We’ve all heard the phrase “time is money”, and for most people this is probably true, as they have to trade their time for a paycheck. In our humble opinion, time is infinitely more important than money, as money comes and money goes, but time just goes. We’ve spent many years chasing the passive income dream, and it has most definitely been worth it, but it has had some interesting side effects.
When the book “The 4 Hour Work Week” came out, it really resonated both with us and millions of others around the world. It helped define the kind of entrepreneurship that we were all about. We weren’t interested in raising capital so that we could fund a multi-million dollar startup that we could could sell off or go public with and retire to the Bahamas. Instead, we just wanted a few hundred bucks a week coming in semi-passively, so that we could go live in Thailand and choose what we did when we got out of bed in the morning. Something Tim Ferriss described as “Lifestyle Design”.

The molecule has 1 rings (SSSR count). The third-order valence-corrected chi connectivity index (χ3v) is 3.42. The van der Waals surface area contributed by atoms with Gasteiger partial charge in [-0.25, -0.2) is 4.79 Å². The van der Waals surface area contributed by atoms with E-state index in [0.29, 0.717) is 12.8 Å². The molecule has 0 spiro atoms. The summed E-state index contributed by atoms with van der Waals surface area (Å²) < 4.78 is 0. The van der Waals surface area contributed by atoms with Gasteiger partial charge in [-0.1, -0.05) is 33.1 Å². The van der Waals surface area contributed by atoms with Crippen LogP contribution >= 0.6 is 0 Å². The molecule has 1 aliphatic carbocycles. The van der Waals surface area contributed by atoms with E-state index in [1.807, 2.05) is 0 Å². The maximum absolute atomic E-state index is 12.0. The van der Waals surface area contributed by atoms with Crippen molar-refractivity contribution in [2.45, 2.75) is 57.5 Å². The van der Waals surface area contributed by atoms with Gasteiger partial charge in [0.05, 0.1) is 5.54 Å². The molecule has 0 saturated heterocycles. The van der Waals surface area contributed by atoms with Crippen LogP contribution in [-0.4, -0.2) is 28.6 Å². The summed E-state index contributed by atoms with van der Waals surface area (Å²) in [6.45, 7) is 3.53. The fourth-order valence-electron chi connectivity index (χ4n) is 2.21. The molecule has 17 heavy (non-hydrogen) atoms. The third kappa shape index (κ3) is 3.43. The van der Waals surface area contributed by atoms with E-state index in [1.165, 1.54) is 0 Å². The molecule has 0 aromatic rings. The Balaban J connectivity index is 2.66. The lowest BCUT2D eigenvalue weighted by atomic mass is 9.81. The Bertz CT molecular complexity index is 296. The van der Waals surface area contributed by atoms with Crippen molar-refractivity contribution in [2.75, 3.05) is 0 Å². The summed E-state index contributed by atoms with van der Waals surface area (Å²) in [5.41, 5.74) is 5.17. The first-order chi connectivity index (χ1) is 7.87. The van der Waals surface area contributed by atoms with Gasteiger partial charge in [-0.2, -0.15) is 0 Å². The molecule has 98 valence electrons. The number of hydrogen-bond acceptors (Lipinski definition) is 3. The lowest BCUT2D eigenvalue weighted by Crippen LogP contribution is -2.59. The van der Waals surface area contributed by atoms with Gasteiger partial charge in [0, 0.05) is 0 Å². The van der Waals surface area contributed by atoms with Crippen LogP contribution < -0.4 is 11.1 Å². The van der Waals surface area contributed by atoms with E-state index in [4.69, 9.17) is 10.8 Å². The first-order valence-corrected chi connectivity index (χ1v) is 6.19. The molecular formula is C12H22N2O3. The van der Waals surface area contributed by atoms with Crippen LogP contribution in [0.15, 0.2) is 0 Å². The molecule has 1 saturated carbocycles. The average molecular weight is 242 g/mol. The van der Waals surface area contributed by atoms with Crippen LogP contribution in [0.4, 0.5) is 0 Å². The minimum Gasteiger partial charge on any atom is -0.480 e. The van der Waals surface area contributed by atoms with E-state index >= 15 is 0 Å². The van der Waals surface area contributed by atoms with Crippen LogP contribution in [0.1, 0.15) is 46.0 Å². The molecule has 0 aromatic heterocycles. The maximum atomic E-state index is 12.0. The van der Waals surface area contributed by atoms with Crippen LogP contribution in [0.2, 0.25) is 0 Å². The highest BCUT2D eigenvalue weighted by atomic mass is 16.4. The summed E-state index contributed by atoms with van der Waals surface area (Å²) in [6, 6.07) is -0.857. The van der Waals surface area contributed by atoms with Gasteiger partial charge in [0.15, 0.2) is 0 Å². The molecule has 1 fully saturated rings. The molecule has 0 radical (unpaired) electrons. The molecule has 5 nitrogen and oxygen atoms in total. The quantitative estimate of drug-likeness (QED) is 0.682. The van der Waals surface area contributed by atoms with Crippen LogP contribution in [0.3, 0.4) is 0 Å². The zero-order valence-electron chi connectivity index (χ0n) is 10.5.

We managed to achieve this pretty early on – it wasn’t the biggest of goals (although it seemed pretty big at the start). Something interesting happened along the way though. We decided we really enjoyed building businesses (enjoyment wasn’t a factor in our original goals), and once we had the time we had craved, it only seemed natural to keep building on our little business, as well as start more. So while we set out to create time, once the time became available, an increase in cashflow followed naturally. Now our businesses generate a lot more cashflow than our original goals, although our base level of $300-500 a week still stands, no matter what happens to our businesses going forward.
Part of the reason why we make sure every new business we build passes the “time” test (in that we have to be able to make it at least 95% passive), is not just to ensure that we stick to our original life plan, but also because we now know that it naturally leads to more wealth.